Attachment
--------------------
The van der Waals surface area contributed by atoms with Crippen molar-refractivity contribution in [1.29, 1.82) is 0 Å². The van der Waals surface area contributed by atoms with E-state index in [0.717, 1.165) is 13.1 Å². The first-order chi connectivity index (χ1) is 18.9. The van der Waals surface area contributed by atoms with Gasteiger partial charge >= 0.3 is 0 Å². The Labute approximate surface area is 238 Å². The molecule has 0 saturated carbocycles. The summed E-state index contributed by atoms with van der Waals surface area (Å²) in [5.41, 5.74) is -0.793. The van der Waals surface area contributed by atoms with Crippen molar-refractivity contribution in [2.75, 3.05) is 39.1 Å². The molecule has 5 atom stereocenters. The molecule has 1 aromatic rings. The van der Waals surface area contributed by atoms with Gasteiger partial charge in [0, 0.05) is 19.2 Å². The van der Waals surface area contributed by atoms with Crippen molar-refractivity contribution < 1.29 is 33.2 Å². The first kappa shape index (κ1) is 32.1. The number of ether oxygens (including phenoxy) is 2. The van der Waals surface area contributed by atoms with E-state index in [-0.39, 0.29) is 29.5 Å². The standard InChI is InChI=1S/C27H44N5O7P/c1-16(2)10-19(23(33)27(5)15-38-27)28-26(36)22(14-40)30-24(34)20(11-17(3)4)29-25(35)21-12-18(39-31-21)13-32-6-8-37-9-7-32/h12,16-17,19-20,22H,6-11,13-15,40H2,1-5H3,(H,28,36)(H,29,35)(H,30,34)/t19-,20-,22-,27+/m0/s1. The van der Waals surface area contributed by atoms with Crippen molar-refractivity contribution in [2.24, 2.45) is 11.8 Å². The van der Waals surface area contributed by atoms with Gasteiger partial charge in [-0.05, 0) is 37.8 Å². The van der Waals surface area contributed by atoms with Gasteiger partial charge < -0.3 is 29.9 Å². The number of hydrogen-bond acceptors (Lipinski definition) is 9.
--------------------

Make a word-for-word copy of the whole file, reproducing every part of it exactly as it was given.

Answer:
The van der Waals surface area contributed by atoms with Crippen molar-refractivity contribution in [1.29, 1.82) is 0 Å². The van der Waals surface area contributed by atoms with E-state index in [0.717, 1.165) is 13.1 Å². The first-order chi connectivity index (χ1) is 18.9. The van der Waals surface area contributed by atoms with Gasteiger partial charge >= 0.3 is 0 Å². The Labute approximate surface area is 238 Å². The molecule has 0 saturated carbocycles. The summed E-state index contributed by atoms with van der Waals surface area (Å²) in [5.41, 5.74) is -0.793. The van der Waals surface area contributed by atoms with Crippen molar-refractivity contribution in [2.75, 3.05) is 39.1 Å². The molecule has 5 atom stereocenters. The molecule has 1 aromatic rings. The van der Waals surface area contributed by atoms with Gasteiger partial charge in [0, 0.05) is 19.2 Å². The van der Waals surface area contributed by atoms with Crippen molar-refractivity contribution < 1.29 is 33.2 Å². The first kappa shape index (κ1) is 32.1. The number of ether oxygens (including phenoxy) is 2. The van der Waals surface area contributed by atoms with E-state index in [-0.39, 0.29) is 29.5 Å². The standard InChI is InChI=1S/C27H44N5O7P/c1-16(2)10-19(23(33)27(5)15-38-27)28-26(36)22(14-40)30-24(34)20(11-17(3)4)29-25(35)21-12-18(39-31-21)13-32-6-8-37-9-7-32/h12,16-17,19-20,22H,6-11,13-15,40H2,1-5H3,(H,28,36)(H,29,35)(H,30,34)/t19-,20-,22-,27+/m0/s1. The van der Waals surface area contributed by atoms with Crippen molar-refractivity contribution in [2.24, 2.45) is 11.8 Å². The van der Waals surface area contributed by atoms with Gasteiger partial charge in [-0.05, 0) is 37.8 Å². The van der Waals surface area contributed by atoms with Gasteiger partial charge < -0.3 is 29.9 Å². The number of hydrogen-bond acceptors (Lipinski definition) is 9.